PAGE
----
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It all started when she turned a year old. She stopped eating so we took her to the vet. The vet checked her out and told us she had a condition called Stomatitis. They said she would need steroid injections. At that time, I was working and my husband had just lost his job. We switched her from dry food to wet and she continued eating wet food. Then we switched her to pate food then eventually to baby food meat. After she quit eating the meat, we were despatately looking for options. Since she had been through so many homes we didn’t want to give her up for what we knew would be a temporary situation. Someone told us about the Care credit card so I applied and was approved. The day I was approved, we were able to get her in and got her her first injection. It took effect after just a day and within 2 days we had her eating dry food again. A little over a month later, she quit eating so we took her again. There was one time we went five months without an injection but the minute we first heard her hiss at her food, we would be on the phone setting up a visit with the vet, unfortunately most of the times the injections wore off, it would be on the weekend (typically right after the vet closed on Friday) so we woyld have to go until Monday or Tuesday for the injections. We were able to get the injections monthly for close to two years, but eventually she started going less and less time between injections until they said we needed to have her teeth removed.  Last Summer, we didn’t have the money up front to have the surgery we needed and couldn’t find any charities that would help, so we went to a local financial institution and took out a small loan to pay for the surgery. She had the surgery last July and since then, we have had to take her back one time where they gave her a pain killer and injection just for precaution but overall, she is like a kitten again. They were able to keep her front teeth both on top and bottom but the rest were removed.

After the surgery, they told us that not only did she have stomatitis, she also had severe peridontal disease and TMJ and that cats who are prone to Peridontal disease tend to start around 1 year (which she did). Her quality of life is back up to high and she acts more like a kitten than she did when we first adopted her (not to mention how big she is)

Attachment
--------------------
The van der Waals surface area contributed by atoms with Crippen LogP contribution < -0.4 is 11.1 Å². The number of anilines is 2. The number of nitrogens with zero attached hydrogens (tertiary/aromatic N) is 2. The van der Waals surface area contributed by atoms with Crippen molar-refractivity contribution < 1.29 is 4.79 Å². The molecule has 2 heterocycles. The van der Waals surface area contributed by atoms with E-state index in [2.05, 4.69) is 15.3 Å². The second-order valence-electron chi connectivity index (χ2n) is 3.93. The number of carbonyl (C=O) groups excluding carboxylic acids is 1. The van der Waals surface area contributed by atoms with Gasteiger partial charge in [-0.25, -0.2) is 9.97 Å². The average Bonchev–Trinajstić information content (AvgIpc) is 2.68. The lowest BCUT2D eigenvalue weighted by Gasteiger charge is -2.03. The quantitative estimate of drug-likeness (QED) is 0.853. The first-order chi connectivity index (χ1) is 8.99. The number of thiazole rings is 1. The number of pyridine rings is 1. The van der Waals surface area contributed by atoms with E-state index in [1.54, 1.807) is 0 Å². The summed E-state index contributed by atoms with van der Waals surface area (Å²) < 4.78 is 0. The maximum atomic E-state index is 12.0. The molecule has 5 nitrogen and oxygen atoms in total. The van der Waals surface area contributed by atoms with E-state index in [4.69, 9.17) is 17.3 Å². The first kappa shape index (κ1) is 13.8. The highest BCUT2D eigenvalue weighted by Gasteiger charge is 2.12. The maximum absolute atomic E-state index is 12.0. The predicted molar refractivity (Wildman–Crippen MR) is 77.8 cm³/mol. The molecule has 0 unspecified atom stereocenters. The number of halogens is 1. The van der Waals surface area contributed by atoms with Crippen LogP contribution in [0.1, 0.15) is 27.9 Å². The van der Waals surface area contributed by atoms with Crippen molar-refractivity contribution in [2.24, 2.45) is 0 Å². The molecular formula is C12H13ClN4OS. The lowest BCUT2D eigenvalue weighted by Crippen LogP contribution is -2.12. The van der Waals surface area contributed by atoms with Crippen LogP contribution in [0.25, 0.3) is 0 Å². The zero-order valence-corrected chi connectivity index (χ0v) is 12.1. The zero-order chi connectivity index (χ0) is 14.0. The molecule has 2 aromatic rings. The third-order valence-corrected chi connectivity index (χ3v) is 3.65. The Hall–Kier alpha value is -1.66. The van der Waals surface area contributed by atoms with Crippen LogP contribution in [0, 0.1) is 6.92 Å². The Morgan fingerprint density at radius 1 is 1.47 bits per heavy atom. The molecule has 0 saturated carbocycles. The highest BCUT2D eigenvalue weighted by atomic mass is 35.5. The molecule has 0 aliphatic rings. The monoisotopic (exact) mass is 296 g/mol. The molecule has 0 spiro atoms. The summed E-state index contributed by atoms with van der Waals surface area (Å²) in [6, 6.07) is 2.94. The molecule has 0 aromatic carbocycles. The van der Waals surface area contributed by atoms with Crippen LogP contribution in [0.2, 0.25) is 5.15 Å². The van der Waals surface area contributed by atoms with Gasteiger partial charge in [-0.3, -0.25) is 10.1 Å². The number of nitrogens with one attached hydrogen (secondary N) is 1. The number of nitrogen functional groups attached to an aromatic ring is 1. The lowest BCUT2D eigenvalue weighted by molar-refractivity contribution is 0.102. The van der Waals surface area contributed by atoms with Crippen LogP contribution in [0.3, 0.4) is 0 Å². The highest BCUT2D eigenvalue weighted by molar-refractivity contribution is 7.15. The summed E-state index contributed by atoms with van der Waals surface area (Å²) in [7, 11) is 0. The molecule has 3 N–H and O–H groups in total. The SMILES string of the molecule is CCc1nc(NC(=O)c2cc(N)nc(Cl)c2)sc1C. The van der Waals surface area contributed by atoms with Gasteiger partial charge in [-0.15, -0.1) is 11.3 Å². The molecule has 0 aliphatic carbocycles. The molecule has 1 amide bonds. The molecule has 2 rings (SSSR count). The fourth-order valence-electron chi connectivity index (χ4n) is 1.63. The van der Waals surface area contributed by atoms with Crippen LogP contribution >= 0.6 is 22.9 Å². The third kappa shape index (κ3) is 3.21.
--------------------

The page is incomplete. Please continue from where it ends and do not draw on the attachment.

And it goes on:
We still don’t give her dry food- her diet is 100% wet food and her food budget is almost as much as our family of four per week but it is 100% worth it to see her play and eat like a healthy kitten.

 

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What is Stomatitis?

Stomatitis is a very painful (people think Autoimmune) disorder where the gums swell up over the teeth. It is said to be an attack on the teeth and the only way to rid a cat of the painful chronic condition is to remove all the teeth. If they leave teeth, or even bone, the condition can come back. Treatment tends to be antibiotics, steroids to reduce the inflammation and pain killers.

“What are signs or symptoms of stomatitis in cats?

Feline stomatitis is a common, painful and life threatening problem in many cats.  It occurs in cats of all breeds and of all ages.  Some breeds such as Himalayans, Persians, and Somalis more commonly develop stomatitis although we also see this condition in many domesticated short and long haired cats as well as in the oriental breeds.

Cats having stomatitis often have bad breath (halitosis).  They also have red and inflammed gums (gingiva).  In time the inflammation spreads from areas adjacent to teeth to areas more distant (back of the throat  or the oropharynx).  In some areas, the gums (gingiva) enlarge and block off areas of the oropharynx.  Eating and  swallowing become difficult and painful for many of these cats.

Many cats with stomatitis also have tooth resorption.  The inflammed gingiva may appear to be growing into a tooth or the tooth may appear to have a hole.  These are painful teeth.” (as per http://www.mypetsdentist.com/feline-stomatitis.pml)

The easiest way for me to type the symptoms, was to copy/paste from one of the many sources I went to to read about the condition when she was first diagnosed. There are tons of websites about Feline Stomatitis.

(http://www.vetstreet.com/care/feline-stomatitis
http://www.vetdentistry.com/feline.html

What is Feline Stomatitis in Cats?

http://www.vet.cornell.edu/FHC/health_information/Gingivostomatitis.cfm)